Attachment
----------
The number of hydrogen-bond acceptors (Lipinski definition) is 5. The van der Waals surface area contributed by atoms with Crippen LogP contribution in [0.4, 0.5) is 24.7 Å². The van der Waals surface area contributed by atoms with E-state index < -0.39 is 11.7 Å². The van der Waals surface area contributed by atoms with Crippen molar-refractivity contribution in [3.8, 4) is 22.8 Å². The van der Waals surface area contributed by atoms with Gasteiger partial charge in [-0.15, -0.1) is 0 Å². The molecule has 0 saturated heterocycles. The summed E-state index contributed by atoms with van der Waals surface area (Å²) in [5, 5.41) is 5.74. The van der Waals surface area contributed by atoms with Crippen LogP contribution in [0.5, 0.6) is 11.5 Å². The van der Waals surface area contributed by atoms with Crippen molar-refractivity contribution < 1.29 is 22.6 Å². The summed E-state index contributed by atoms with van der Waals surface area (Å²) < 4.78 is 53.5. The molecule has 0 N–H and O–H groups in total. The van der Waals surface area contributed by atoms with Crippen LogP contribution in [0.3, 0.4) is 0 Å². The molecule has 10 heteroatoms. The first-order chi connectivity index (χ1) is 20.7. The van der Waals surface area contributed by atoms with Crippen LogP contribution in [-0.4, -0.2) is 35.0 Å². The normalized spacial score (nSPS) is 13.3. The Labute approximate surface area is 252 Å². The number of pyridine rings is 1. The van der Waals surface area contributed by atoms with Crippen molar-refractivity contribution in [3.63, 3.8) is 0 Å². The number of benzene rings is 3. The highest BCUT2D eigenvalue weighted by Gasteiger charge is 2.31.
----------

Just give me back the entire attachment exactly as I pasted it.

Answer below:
The number of hydrogen-bond acceptors (Lipinski definition) is 5. The van der Waals surface area contributed by atoms with Crippen LogP contribution in [0.4, 0.5) is 24.7 Å². The van der Waals surface area contributed by atoms with E-state index < -0.39 is 11.7 Å². The van der Waals surface area contributed by atoms with Crippen molar-refractivity contribution in [3.8, 4) is 22.8 Å². The van der Waals surface area contributed by atoms with Gasteiger partial charge in [-0.15, -0.1) is 0 Å². The molecule has 0 saturated heterocycles. The summed E-state index contributed by atoms with van der Waals surface area (Å²) in [5, 5.41) is 5.74. The van der Waals surface area contributed by atoms with Crippen LogP contribution in [0.5, 0.6) is 11.5 Å². The van der Waals surface area contributed by atoms with Crippen molar-refractivity contribution < 1.29 is 22.6 Å². The summed E-state index contributed by atoms with van der Waals surface area (Å²) < 4.78 is 53.5. The molecule has 0 N–H and O–H groups in total. The van der Waals surface area contributed by atoms with Crippen LogP contribution in [0.3, 0.4) is 0 Å². The molecule has 10 heteroatoms. The first-order chi connectivity index (χ1) is 20.7. The van der Waals surface area contributed by atoms with Crippen LogP contribution in [-0.4, -0.2) is 35.0 Å². The normalized spacial score (nSPS) is 13.3. The Labute approximate surface area is 252 Å². The number of pyridine rings is 1. The van der Waals surface area contributed by atoms with Crippen molar-refractivity contribution in [3.63, 3.8) is 0 Å². The number of benzene rings is 3. The highest BCUT2D eigenvalue weighted by Gasteiger charge is 2.31.